TAMPA — A speech before a national political convention begins with a phone call and a surprisingly tight deadline. For Attorney General Sam Olens, that call came three weeks ago.
And it arrived with a slight twist: Olens would perform a rhetorical duet before delegates with his Florida counterpart, Pam Bondi.
Days of emailing and editing, some late-night tweaks and two dress rehearsals later, the bespectacled lawyer — who had been chairman of the Cobb County Commission only two years ago — stepped in front of thousands of delegates to the Republican National Convention and millions of TV viewers with his partner on Wednesday night.
“We know that the Constitution limits federal power, but President [Barack] Obama clearly believes those limits just get in his way. So he ignores them,” Olens began. “He promises to rescue our economy and environment by investing in green jobs, but instead funnels your tax dollars into campaign donors’ pockets.”
Bondi joined in: “He sure does. He talks about giving us more control over health care decisions, but instead grants that power to government bureaucrats.”
The Olens-Bondi duo was sandwiched between and overshadowed by U.S. Sen. John McCain and former Arkansas Gov. Mike Huckabee, rivals in the ’08 presidential contest. Who were in turn eclipsed by former Secretary of State Condoleezza Rice and — the finale of the evening — Republican vice presidential nominee Paul Ryan of Wisconsin.
All in all, the seven-minute duet was a modest national debut for Olens. But if you think of a convention as a structured argument, two attorneys general were entirely necessary to Mitt Romney’s prosecution. They served as witnesses to what Republicans see as Obama’s overreaching on health care, illegal immigration, environmental regulation and more.
Olens was at Romney’s side when the U.S. Supreme Court handed down its health care decision this summer. Before she became Florida’s attorney general in 2010, the same year as Olens, the telegenic Bondi served as a Fox News contributor — and frequently gave updates on the lawsuit.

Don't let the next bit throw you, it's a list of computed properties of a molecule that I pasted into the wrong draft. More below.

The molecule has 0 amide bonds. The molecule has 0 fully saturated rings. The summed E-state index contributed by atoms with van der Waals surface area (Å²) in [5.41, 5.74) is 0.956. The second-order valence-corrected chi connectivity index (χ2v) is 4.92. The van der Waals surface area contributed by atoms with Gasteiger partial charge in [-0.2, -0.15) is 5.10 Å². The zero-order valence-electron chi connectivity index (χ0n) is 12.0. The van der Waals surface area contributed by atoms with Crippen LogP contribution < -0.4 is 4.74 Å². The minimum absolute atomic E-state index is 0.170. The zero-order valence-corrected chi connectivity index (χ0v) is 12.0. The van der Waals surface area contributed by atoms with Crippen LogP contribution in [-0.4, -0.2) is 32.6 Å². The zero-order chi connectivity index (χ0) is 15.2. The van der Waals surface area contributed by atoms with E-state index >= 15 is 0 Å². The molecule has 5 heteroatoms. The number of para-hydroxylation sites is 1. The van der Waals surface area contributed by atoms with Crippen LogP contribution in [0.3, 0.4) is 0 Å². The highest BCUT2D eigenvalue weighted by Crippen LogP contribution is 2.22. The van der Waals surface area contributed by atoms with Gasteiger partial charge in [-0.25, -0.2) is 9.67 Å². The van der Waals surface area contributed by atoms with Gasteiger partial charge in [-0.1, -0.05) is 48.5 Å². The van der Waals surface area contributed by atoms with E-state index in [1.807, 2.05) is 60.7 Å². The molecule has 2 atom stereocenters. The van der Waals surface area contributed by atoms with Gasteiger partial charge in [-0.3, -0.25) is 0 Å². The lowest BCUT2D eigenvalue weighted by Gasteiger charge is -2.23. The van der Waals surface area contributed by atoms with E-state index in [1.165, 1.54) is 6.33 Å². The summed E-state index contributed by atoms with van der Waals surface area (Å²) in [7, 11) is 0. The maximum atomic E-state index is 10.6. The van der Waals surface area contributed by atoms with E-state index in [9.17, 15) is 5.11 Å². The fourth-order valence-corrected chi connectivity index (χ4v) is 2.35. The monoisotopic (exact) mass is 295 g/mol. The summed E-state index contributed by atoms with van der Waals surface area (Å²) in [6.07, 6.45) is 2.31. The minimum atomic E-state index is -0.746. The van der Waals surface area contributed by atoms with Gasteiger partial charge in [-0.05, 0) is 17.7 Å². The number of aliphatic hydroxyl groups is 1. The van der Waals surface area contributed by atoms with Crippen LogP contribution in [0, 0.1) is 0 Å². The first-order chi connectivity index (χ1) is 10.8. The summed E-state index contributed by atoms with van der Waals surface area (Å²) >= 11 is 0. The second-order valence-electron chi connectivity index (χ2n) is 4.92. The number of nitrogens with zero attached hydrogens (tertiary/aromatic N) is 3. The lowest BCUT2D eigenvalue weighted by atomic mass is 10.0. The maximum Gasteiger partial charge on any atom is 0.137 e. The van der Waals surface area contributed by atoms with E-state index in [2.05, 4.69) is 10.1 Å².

”It’s not the fight we want, but it’s the fight we have with this president,” Olens said a few hours before his speech. “When I was running for office, I never imagined a telephone conference where senior officials from the Department of Justice would be on the line, asking me questions to decide who should be sued. I just never really pictured the federal government expending energy to decide which of the 50 [states] is next.”
Olens and Bondi fit well into the evening’s emphasis on diversity. Olens was Georgia’s first Jewish candidate elected to a statewide, partisan office. Bondi is Florida’s first female attorney general.
But both were also early Romney supporters in this year’s contest. In Georgia, where Gov. Nathan Deal backed Newt Gingrich, Olens was the only statewide elected official to endorse the former Massachusetts governor. Olens also supported Romney in ’08.
“The request for me came from Governor Romney. He asked for them to reach out to me,” Olens said. Then came a weeklong lull, followed by a request for copies of past speeches on his fights with the federal government.
Romney’s convention crew cut and pasted the speeches together and helped with “stylistic” flairs. But the words are original, Georgia’s attorney general said.
“I’m sure the public thinks that they give you a speech and you talk,” Olens said. “That’s absolutely not the truth, and I’ve actually been really surprised that it’s not the truth.”
One rehearsal was held Tuesday on the stage within the massive Tampa Bay Times Forum, an experience not nearly as intimidating as Olens anticipated. “It’s a much warmer setting than I expected,” he said. “You don’t get a feeling of the size of the room when you’re up on stage.”
The tag-team concept is what worried Olens the most. “The lectern is really made for one,” Olens said. “Spatially, it’s a challenge. It’s hard for us to be in that same space at the same time.”
It took some effort, but the two dodged out of each other’s way when it counted Wednesday night. But our poor seat behind the RNC stage allowed us an interesting perspective — we could see that Bondi put her partner at a height disadvantage with a pair of high-altitude heels.
Olens’ wife, Lisa, flew down for the speech. A daughter, Lauren, watched from Shenzhen, China, where she teaches English. Olens’ son watched from Syracuse University in New York. The attorney general could have flown Jonathan home for the occasion, but he is on a public servant’s salary and airfare is expensive.
Which raises a question: If Romney wins the White House, will Olens be drawn to Washington? “I think that’s highly unlikely,” Olens said. “I’m here. I’m loving the job.”
- By Jim Galloway, Political Insider